This young Moose (Alces alces) female is wandering around in the area, mostly trimming the wild tree buds – but occasionally also helping herself to some of the more exotic and delicious shrubs in the gardens around here. And she isn’t very much afraid. In fact, one of the neighbors came driving home today, but she wouldn’t move, so he had to park down by the road and take a detour to get up to his house. The other neighbor wanted to take a close up, and walked near enough for her to raise her leg in warning that he was close enough. One shouldn’t be afraid of these animals – but they demand to be respected and kept at a distance. A kick from the fore legs can easily be deadly. Usually they don’t attack, unless you startle them, come between a cow and her calves or are perceived as a challenge from one of the bulls during mating season.
The Norwegian female Moose is usually between 180 and 210 centimeters tall (shoulder height) and weighs between 200 and 400 kg. The bull is about 190 and 220 centimeters and weighs 200 to 600 kg.
Their fantastic ability to digest cellulose through an intricate system of bowl enzymes has been studied so that the same enzymes could be used to produce sustainable biofuels from wood.
One of my mother’s little friend – a Great Tit (Parus major) – coming in for landing in the hollow coconut used as a feeding station.
In the otherwise green northern parts of Denmark, sand is moving right across the country in the general direction of the wind from West to East. This flying sand is moving like a dessert, although the sand is quite moist. The moving sand has throughout history buried houses, farms, roads and churches and only after many years when the sand has passed the area, these abandoned farming community appears on the back side of this moving dessert. However, the sand erodes the fertile top soil and carries it away with the wind leaving barron marshes in it’s wake.
I shot this photo in a particular area called Raabjerg Mile (Råbjerg Mile).
The SOPA and PIPA law proposals are postponed indefinately! Which means the World’s Population – not the Entertainment Industry – still has the democratic control over the internet! (For now)
So in order to join in the free expression of the world this entire blog is free under a CC – Creative Commons License – with the following limitations:
Commercial Use: NO (right back at you, greedy entertainement industry) Not without my written permission.
Share alike/alter the work: Yes, you may alter and share my pictures, videos or texts from this blog, as long as you link back to the blog. But still, if for commercial use, you need my written permission.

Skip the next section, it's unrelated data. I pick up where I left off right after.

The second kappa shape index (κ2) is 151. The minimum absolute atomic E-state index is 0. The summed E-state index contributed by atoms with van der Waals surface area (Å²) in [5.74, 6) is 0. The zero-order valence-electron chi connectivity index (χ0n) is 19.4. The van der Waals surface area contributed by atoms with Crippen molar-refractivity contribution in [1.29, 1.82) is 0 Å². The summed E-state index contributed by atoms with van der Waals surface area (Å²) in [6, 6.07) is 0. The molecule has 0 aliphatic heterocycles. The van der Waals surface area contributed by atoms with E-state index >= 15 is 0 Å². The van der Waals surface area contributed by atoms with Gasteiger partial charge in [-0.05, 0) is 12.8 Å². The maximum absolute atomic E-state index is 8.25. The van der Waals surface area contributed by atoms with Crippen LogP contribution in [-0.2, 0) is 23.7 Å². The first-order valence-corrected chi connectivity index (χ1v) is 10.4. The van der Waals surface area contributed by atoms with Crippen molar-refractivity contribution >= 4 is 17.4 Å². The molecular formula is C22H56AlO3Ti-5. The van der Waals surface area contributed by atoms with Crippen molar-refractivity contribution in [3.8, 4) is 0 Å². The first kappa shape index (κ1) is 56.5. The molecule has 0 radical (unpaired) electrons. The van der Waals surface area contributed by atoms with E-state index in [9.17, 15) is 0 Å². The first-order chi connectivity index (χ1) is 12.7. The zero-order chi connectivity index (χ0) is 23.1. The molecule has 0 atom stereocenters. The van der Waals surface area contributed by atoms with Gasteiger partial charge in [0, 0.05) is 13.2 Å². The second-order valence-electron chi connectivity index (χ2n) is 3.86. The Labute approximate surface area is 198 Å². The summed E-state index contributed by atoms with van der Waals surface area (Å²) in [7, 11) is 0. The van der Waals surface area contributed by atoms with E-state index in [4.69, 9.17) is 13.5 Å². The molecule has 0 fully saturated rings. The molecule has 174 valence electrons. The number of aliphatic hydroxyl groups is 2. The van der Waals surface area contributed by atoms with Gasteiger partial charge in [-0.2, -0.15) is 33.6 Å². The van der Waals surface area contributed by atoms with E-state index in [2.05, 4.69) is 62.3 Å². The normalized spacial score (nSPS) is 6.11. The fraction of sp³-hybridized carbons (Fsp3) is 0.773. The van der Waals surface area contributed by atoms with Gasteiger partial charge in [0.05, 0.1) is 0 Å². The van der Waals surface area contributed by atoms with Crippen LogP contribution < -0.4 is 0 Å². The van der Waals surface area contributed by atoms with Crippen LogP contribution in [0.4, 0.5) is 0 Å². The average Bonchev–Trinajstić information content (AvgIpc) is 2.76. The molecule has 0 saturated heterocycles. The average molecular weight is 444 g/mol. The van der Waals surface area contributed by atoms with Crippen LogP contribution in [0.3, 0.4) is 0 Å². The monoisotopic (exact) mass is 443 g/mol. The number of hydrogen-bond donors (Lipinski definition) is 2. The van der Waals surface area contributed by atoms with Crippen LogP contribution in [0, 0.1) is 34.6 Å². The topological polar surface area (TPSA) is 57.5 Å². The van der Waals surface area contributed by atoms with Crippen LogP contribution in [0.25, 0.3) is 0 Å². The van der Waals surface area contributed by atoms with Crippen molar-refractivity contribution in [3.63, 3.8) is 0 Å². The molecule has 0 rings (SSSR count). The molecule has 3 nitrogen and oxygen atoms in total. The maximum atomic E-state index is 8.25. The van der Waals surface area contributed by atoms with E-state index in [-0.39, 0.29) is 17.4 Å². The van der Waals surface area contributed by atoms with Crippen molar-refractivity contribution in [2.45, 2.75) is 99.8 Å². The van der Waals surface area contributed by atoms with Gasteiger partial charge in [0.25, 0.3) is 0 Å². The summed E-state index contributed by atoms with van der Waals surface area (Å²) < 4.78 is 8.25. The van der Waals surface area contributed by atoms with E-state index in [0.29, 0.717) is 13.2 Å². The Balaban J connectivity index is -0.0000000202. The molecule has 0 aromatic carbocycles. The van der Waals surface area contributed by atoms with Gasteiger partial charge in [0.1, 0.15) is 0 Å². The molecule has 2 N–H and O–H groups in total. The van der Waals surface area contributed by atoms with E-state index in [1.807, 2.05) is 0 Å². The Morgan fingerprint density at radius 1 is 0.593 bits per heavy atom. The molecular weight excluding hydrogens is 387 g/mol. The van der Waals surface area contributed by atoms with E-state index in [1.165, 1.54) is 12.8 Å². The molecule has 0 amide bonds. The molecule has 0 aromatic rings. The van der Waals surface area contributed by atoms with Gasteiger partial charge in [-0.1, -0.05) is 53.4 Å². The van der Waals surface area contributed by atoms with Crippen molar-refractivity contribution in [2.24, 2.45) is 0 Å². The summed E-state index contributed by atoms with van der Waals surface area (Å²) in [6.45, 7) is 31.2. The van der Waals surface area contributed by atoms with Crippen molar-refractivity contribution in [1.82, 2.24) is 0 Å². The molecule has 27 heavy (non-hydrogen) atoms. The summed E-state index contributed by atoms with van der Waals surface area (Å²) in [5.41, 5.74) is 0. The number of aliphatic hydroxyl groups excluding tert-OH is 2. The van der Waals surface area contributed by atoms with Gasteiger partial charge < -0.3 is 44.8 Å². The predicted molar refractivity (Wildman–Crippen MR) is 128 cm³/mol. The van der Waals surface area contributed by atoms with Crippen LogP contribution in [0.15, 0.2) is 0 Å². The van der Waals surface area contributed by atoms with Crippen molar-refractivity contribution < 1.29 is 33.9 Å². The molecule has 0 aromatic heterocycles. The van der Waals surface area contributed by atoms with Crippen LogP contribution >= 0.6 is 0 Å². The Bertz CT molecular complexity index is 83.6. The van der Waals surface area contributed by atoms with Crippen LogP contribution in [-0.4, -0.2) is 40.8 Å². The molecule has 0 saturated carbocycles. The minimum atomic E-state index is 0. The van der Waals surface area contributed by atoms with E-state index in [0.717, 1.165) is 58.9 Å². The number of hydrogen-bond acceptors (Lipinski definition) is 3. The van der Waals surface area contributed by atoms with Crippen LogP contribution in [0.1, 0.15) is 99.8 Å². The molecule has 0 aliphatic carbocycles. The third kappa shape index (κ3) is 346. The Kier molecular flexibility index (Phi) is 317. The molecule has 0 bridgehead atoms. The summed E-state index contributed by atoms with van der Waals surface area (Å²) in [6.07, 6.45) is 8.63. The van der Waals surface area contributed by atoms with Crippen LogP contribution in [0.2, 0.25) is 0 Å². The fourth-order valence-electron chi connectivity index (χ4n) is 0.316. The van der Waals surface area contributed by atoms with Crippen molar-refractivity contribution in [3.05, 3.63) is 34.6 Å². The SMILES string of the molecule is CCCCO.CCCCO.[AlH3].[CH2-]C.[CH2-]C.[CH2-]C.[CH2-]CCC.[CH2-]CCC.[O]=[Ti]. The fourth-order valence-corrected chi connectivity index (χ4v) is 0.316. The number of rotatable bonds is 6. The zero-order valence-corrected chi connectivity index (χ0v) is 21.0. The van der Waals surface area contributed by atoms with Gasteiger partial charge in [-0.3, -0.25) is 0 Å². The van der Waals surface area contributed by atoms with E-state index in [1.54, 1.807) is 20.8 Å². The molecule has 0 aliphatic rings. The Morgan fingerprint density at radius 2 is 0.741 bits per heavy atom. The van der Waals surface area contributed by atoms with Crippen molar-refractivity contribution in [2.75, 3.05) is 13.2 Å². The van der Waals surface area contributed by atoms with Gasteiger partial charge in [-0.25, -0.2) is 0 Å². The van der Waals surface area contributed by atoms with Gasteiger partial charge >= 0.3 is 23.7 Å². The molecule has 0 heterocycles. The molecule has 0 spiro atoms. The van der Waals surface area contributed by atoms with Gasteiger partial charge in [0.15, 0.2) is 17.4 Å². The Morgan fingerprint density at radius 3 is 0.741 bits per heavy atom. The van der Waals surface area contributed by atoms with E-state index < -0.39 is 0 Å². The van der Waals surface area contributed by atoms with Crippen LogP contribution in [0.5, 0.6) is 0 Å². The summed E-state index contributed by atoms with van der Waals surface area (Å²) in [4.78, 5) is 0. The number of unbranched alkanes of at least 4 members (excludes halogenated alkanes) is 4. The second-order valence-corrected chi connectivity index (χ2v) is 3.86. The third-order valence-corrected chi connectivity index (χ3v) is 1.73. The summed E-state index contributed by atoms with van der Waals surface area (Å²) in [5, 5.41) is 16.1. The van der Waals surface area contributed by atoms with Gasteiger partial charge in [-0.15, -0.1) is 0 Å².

This license applies to The Whole World!
Dette verk er lisensieret under en Creative Commons Navngivelse-Ikkekommersiell-DelPåSammeVilkår 3.0 Unported lisens.
My mother sees to the little airborne friends during the winter. They are having an absolute fiest on all the delicious food she is serving them.
Although lighting conditions were poor today, I managed to get a couple of shots of a Great Tit (Norwegian: Kjøttmeis, latin: Parus major)
I love making HDR-photos, and play around with it a lot. Yesterday I took some photos in Aarhus. One of the scenes I captured was a flock of geese crossing the autumn sky. Naturally I made three rapid exposures and hoped to turn it into an HDR-photo. So I processed the images. This resulting HDR-photo consists of three images. Each image is taken 12-13 milliseconds apart. That – of course – is a problem when merging a motive that is moving rapidly across the frame. So the HDR-software has a built in function to remove “ghosting”. But that method isn’t fool proof, and so this shot resulted in a funny ghost, one single white bird following the rest.
The black “beard” you see hanging from the branches of this birch has got really nothing to do with Treebeard – the ent – from Tolkien’s “Lord of The Rings”. It is called “treskjegg” in Norwegian – directly translated: “Treebeard”. It is actually one of extremely many species of Lichen (pronounced “lai-kenn”. Lichens are actually a symbiotic organism that consists of fungi and algae. The fungi provides proteines, salts and shelter. The sheltering structures contains, in addition to the fungus cells, algae-cells. The algae has chlorophyll and thus it produces sugar which it feeds to the fungus. A tiny ecological system in it self.
My friend Gunnar has studied lichens for a long time for The University of Tromsoe. Lichens are very sensitive to the environment and mapping lichens in a specific area, species, how much there is of the various species etc., is a very precise indicator of environmental changes; climate, acidity and pollutants. Any change in these paramaeteres can quite quickly be registered in the compositions of lichens, and thus has become a very interesting field in Biology and Ecology.
Why do the leafs on trees become yellow, orange and red in the autumn? Well, the answer is, they have these colours in the spring and summer as well. But then it is not visible because of the strong green colour reflected by chlorophyll. The colours we see are actually the colours that the tree doesn’t use in the production of sugar through photosynthesis. These colours are reflected and the light that is actually used in the photosynthesis is absorbed.
The red, orange and yellow colours we see in the leafs in the autumn is the reflection of light from carotenoids. These substances are cheap for the trees to produce, and the trees can afford to shed these. The chlorophyll on the other hand is a very precious and valuable molecule for the trees, so these are transported to the roots in the autumn leaving the carotenoids to “light up the forests in the beautiful, warm colours. Next spring the trees formes new leafs and pumps chlorophyll back into the freshly formed leafs.